Stupidity: Its Uses & Abuses

Written by Robert Levin

It’s time to take punitive action against an insidious and rapidly proliferating menace to our emotional well being. I’m speaking, of course, of "service industry" people who are embracingrepparttar dumbing down craze too enthusiastically and who, doubtless incapable of even masturbating by themselves any more, regularly perpetrate nerve-rattling, mood-curdling, faculty-numbing and spirit-withering indignities against us.

Let me hasten to say that I value stupidity as much asrepparttar 118248 next man. I do. Stupidity is, after all,repparttar 118249 best solution we’ve come up with torepparttar 118250 mother of all problems itself,repparttar 118251 problem of being mortal. Enabling us to recastrepparttar 118252 grimmest of existential givens—making it possible to believe not only that we’ve seenrepparttar 118253 image of Johnrepparttar 118254 Baptist on two separate taco chips but that our sightings are proof-positive of a Second Coming andrepparttar 118255 prospect of salvation and eternal life—stupidity isrepparttar 118256 most effective means available to reduce terror and panic (the human default condition) to a relatively tolerable disquietude. So I respect stupidity. Okay? I think, in fact, that stupidity has been, sincerepparttar 118257 origin of consciousness, a marvel of human resourcefulness. Indeed, as a response torepparttar 118258 human condition, I think that stupidity is rivaled in its genius only by schizophrenia!

But while my regard for stupidity is equal to anyone’s, I also think it’s important to remember that (if for no other reason than simple decency)repparttar 118259 ancient Greek admonition, "anything in moderation," has application even here. I mean for all of its utility as a buffer against existential dread, stupidity is an unruly thing that can have—when it’s exercised intemperately, when no effort is made to confine it to its purpose—a very negative impact on people who are subjected to it. Yes, it’s crucial to our ability to function at all that we not always recognize too clearly that death is both inevitable and final. But if you’re a bank teller it can pose a major challenge to your customer’s medication when you’ve truncated your brain so drastically that you can’t be certain if it’s Ben Franklin or Tom Snyder who appears on a hundred-dollar bill. (Hold this last thought for just a moment.)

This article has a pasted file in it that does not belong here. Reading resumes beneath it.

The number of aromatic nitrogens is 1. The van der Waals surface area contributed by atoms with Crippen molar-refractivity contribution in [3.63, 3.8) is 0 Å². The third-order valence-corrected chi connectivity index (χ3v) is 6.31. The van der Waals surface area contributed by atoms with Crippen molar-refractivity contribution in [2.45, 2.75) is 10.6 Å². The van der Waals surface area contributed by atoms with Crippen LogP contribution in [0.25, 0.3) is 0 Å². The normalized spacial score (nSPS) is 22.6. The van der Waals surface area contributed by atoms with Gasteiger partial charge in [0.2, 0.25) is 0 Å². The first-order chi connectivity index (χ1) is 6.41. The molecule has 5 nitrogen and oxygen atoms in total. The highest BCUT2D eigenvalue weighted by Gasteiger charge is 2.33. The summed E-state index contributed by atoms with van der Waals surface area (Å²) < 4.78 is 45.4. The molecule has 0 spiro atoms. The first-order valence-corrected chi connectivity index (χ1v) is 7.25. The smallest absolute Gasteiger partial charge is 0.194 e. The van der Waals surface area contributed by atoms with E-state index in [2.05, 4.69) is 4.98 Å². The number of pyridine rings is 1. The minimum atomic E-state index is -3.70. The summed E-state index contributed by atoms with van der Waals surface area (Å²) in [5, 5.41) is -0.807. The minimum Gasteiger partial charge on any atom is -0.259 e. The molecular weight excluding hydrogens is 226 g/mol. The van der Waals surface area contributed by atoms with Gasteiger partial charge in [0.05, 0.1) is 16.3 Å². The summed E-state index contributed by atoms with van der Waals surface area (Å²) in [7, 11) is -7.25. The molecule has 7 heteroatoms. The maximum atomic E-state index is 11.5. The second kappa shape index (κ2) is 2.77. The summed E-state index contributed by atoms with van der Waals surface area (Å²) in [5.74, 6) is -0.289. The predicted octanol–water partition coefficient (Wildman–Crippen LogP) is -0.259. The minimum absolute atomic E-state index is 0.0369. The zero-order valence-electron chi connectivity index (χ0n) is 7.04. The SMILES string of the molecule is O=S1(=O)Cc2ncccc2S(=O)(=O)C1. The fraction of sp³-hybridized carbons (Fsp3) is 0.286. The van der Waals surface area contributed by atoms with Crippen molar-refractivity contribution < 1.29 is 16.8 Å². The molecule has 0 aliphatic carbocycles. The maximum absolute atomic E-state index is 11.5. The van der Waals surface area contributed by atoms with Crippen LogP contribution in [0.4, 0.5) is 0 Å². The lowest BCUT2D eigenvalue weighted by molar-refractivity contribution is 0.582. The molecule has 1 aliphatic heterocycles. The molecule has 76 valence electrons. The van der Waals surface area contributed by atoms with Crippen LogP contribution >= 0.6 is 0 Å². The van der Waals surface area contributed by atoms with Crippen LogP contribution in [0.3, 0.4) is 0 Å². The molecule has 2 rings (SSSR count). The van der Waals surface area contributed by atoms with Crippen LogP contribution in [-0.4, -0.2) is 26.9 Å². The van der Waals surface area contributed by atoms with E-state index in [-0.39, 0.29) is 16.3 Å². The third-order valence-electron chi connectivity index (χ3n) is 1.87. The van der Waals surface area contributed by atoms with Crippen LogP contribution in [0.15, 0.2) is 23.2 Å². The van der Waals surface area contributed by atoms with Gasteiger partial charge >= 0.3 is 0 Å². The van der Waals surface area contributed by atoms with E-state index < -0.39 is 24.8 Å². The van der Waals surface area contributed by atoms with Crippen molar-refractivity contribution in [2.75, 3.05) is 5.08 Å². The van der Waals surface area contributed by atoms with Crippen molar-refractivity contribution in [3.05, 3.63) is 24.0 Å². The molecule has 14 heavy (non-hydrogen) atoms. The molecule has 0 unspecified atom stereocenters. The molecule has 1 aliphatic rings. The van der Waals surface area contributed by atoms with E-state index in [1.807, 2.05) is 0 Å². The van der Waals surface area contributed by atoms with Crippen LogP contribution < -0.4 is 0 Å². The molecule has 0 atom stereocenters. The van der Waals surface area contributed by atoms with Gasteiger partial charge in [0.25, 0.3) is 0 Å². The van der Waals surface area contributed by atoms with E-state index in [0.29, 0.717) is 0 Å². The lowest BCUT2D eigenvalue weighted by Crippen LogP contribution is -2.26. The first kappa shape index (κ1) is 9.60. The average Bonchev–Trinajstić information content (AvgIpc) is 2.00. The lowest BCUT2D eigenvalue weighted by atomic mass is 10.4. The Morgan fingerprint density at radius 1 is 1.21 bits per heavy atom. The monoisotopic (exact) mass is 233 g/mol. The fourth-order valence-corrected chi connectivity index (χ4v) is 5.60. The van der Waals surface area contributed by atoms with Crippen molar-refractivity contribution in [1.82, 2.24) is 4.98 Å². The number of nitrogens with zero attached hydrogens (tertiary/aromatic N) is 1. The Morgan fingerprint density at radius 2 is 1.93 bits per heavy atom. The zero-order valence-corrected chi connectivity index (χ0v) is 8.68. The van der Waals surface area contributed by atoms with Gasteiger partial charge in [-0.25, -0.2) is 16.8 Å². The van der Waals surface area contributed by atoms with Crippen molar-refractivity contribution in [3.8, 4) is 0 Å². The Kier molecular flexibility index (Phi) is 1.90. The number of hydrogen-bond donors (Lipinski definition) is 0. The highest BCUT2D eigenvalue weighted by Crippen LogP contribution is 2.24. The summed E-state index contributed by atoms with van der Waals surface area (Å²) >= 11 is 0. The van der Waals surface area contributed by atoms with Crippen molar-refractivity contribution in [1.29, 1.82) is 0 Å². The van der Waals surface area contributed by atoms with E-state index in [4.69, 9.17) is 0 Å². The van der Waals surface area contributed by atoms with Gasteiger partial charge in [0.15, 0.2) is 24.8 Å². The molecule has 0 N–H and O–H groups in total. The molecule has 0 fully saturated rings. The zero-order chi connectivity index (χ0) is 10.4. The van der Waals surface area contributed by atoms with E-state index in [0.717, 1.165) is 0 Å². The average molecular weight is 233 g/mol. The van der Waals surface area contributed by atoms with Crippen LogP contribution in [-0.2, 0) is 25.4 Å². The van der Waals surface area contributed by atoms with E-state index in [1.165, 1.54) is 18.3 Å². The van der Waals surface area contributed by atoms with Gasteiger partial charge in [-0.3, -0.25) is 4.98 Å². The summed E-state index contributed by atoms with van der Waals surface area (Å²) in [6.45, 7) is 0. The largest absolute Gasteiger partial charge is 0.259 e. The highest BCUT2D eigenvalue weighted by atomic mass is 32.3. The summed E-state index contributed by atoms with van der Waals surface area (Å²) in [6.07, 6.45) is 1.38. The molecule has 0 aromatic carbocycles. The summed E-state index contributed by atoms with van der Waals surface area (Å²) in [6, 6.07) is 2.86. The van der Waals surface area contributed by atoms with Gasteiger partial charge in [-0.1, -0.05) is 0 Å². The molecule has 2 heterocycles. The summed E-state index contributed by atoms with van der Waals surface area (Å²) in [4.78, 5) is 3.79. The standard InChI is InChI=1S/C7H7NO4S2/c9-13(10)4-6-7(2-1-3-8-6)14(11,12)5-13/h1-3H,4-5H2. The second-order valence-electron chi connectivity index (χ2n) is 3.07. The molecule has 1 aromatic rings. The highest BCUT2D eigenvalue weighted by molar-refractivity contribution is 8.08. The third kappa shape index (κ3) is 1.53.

Now to illustrate my point I could discussrepparttar 118260 conduct of innumerable emotional shitheels who, in just this past month, used stupidity irresponsibly and, to grievous effect, tracked their slovenly handling ofrepparttar 118261 problem of living into my life.

I’m thinking of clerks, counterpeople and company representatives—AND NONE OF THEM FOREIGN BORN—who reduced my own circuits to flakes of carbon when they obliged me to restrict my vocabulary torepparttar 118262 dozen or so English words they were able to comprehend.

And remaining vivid in my memory are two cashiers, one of whom insisted that $42 for a quart of orange juice HAD to be correct because it was "right there onrepparttar 118263 register," andrepparttar 118264 other who demonstrated an appalling literalness.

Inrepparttar 118265 case ofrepparttar 118266 latter individual: After I placed some half-dozen items in front of him and was reaching for my wallet, he asked me (rhetorically, I assumed) if I was taking them. When I joked that no, I wasn’t, that I liked to go into stores and moverepparttar 118267 stock around, he became irate, bellowed that I must be "some kind of weirdo" to do such a thing and demanded that I leave.

The orange juice jerkoff caused some nasty chemicals to spill in my brain that still haven’t stopped flushing through me. The second bastard triggered a twenty-four-hour period in which I experienced a profound reluctance to leave my apartment, answerrepparttar 118268 phone or take any kind of nourishment.

No, I didn’t make those people up.